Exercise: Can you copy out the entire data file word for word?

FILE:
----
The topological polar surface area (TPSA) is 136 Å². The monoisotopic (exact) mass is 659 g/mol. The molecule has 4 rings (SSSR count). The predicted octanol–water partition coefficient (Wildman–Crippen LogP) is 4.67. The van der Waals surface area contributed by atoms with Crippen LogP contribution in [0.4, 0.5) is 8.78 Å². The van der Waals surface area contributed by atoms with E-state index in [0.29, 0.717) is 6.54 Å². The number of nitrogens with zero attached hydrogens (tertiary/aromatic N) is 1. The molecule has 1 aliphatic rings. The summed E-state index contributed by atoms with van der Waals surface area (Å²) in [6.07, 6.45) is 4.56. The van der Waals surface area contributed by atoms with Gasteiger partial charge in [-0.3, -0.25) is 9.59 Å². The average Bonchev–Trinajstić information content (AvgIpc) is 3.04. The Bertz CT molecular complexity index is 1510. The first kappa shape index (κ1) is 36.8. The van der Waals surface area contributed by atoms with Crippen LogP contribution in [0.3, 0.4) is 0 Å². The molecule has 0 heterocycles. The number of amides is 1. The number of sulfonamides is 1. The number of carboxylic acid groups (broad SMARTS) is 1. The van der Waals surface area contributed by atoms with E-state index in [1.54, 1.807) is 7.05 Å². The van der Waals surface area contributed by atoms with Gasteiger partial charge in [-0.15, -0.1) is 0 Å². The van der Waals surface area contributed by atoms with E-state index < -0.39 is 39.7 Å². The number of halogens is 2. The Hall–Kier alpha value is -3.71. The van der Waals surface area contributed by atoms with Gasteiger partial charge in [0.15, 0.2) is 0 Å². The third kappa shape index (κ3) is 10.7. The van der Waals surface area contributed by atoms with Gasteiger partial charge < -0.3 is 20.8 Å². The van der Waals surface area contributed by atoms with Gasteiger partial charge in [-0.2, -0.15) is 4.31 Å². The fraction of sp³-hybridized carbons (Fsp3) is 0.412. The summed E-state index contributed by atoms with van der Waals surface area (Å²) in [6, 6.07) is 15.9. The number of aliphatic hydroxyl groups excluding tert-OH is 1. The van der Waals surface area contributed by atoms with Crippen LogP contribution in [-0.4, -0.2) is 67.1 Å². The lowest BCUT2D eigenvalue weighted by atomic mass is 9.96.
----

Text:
The topological polar surface area (TPSA) is 136 Å². The monoisotopic (exact) mass is 659 g/mol. The molecule has 4 rings (SSSR count). The predicted octanol–water partition coefficient (Wildman–Crippen LogP) is 4.67. The van der Waals surface area contributed by atoms with Crippen LogP contribution in [0.4, 0.5) is 8.78 Å². The van der Waals surface area contributed by atoms with E-state index in [0.29, 0.717) is 6.54 Å². The number of nitrogens with zero attached hydrogens (tertiary/aromatic N) is 1. The molecule has 1 aliphatic rings. The summed E-state index contributed by atoms with van der Waals surface area (Å²) in [6.07, 6.45) is 4.56. The van der Waals surface area contributed by atoms with Gasteiger partial charge in [-0.3, -0.25) is 9.59 Å². The average Bonchev–Trinajstić information content (AvgIpc) is 3.04. The Bertz CT molecular complexity index is 1510. The first kappa shape index (κ1) is 36.8. The van der Waals surface area contributed by atoms with Crippen LogP contribution in [0.3, 0.4) is 0 Å². The molecule has 0 heterocycles. The number of amides is 1. The number of sulfonamides is 1. The number of carboxylic acid groups (broad SMARTS) is 1. The van der Waals surface area contributed by atoms with E-state index in [1.54, 1.807) is 7.05 Å². The van der Waals surface area contributed by atoms with Gasteiger partial charge in [-0.15, -0.1) is 0 Å². The van der Waals surface area contributed by atoms with E-state index < -0.39 is 39.7 Å². The number of halogens is 2. The Hall–Kier alpha value is -3.71. The van der Waals surface area contributed by atoms with Gasteiger partial charge in [0.15, 0.2) is 0 Å². The third kappa shape index (κ3) is 10.7. The van der Waals surface area contributed by atoms with Gasteiger partial charge < -0.3 is 20.8 Å². The van der Waals surface area contributed by atoms with Gasteiger partial charge in [-0.2, -0.15) is 4.31 Å². The fraction of sp³-hybridized carbons (Fsp3) is 0.412. The summed E-state index contributed by atoms with van der Waals surface area (Å²) in [6, 6.07) is 15.9. The number of aliphatic hydroxyl groups excluding tert-OH is 1. The van der Waals surface area contributed by atoms with Crippen LogP contribution in [-0.4, -0.2) is 67.1 Å². The lowest BCUT2D eigenvalue weighted by atomic mass is 9.96.